Transradial Primary PCI Lowers Mortality in STEMI Patients

PARIS, France—Patients with ST-segment elevation myocardial infarction (STEMI) who receive primary percutaneous coronary intervention (PCI) via transradial access experience lower mortality and bleeding rates than those who undergo transfemoral interventions, according to the results of a large Swedish registry presented May 20 at EuroPCR 2011.

Researchers led by Goran K. Olivecrona, MD, PhD, of Skåne University Hospital (Lund, Sweden), performed a retrospective analysis of 21,339 STEMI patients from the Swedish Coronary Angiography and Angioplasty Registry (SCAAR) who received primary PCI from 2005 to 2010. During this time period, Dr. Olivecrona noted,  transradial access in such patients increased from around 12% to over 50%. The analysis excluded patients who received both radial and femoral punctures.

Almost three-fourths (71.6%) of the patients received transfemoral PCI (n = 15,290), as opposed to transradial (28.4%; n = 6,049). Transfemoral patients had more multivessel disease and less pharmacologic therapy including aspirin and clopidogrel loading as well as glycoprotein IIb/IIIa inhibitor and bivalirudin use, reflecting the evolution of adjunctive medication over time.

At both 30 days and 1 year, mortality was lower in transradial patients compared with those receiving transfemoral PCI. In addition, bleeding was lower in transradial patients, who also experienced a shorter hospital stay (table 1).

Table 1. SCAAR Outcomes


(n = 6,049)

(n = 15,290)

P Value

30-Day Mortality



< 0.001

1-Year Mortality




Any Bleeding



< 0.001

Serious Bleeding



< 0.001

Mean Hospital Stay, days



< 0.001

After multivariable adjustment, transradial PCI remained an independent predictor of lower 30-day mortality (OR 0.57; 95% CI 0.46-0.72), 1-year mortality (OR 0.78; 95% CI 0.64-0.96; P = 0.018), any bleeding (OR 0.43; 95% CI 0.31-0.61), and serious bleeding (OR 0.43; 95% CI 0.32-0.57).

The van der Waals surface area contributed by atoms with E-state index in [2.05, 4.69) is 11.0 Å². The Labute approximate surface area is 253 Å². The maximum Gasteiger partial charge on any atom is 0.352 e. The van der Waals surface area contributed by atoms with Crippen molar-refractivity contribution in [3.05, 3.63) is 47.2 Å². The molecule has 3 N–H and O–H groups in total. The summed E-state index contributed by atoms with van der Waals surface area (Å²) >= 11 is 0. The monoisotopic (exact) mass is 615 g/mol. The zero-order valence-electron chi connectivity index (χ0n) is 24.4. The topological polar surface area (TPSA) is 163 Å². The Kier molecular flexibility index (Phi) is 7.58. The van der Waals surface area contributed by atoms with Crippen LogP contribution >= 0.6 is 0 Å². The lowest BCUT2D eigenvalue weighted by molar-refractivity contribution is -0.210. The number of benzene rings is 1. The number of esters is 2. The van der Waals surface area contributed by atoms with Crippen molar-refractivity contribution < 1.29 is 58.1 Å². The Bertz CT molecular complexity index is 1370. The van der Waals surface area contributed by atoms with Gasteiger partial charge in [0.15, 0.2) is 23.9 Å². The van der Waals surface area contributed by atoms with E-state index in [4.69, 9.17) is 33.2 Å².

In subgroup analysis, transradial PCI was associated with lower 30-day mortality for both males (OR 0.78; 95% CI 0.64-0.97; P = 0.022) and females (OR 0.66; 95% CI 0.51-0.86; P = 0.002). However, when broken down by age, transradial PCI predicted lower 30-day mortality primarily in the elderly, showing benefit in those aged 70 to 79 years (OR 0.70; 95% CI 0.53-0.93) and those aged greater than 80 years (OR 0.59; 95% CI 0.45-0.78).

“Radial access in this cohort of over 21,000 patients with STEMI treated with primary PCI . . . was associated with a lower adjusted all-cause mortality, a lower adjusted rate of bleeding complications, and a shorter hospital stay,” Dr. Olivecrona said. “This analysis corroborates the finding of a lower mortality rate in the STEMI subset of the RIVAL study.”

He called for a large, prospective, randomized trial to confirm whether primary PCI via transradial access reduces mortality.

Bivalirudin Use, Other Variables Difficult to Measure

In response to a question from session co-chair David O. Williams, MD, of Brigham and Women’s Hospital (Boston, MA), Dr. Olivecrona hypothesized that transradial access probably translates to lower mortality in the elderly due to fewer bleeding complications, but it is difficult to tease such an analysis out of the SCAAR data.

Commenting from the audience, Jeffrey W. Moses, MD, of Weill Cornell Medical College (New York, NY), noted that “by excluding the radial crossovers, obviously you bias the analysis. But there’s also a shift in practice patterns over this time. Have you looked at the time sensitivity? The bivalirudin itself can inject a reduction in mortality vs. GP IIb/IIIa inhibitors.”

“There are clearly problems associated with this study because it is observational and based on registry data,” Dr. Olivecrona responded. “What we have seen since 2005 is that there’s an increased use of bivalirudin, there’s less use of IIb/IIIa’s; there’s also more use of clopidogrel being given in the ambulance prior to arrival in the cath lab, and there’s also the learning curve of all the operators moving to the radial approach from transfemoral.”

It is because of these multiple differences inherent in an observational registry that the current study “forms the basis of what should be done, which is a prospective STEMI study using the radial vs. transfemoral approach,” he said.


Olivecrona GK. Lower mortality with transradial PCI compared to transfemoral PCI in 21,000 patients with acute myocardial infarction: Results from the SCAAR database. Presented at: EuroPCR; May 20, 2011; Paris, France.



  • Dr. Olivecrona reports having served as a consultant for Abbott Vascular, B Braun, Cordis, Edwards Lifesciences, and Terumo.


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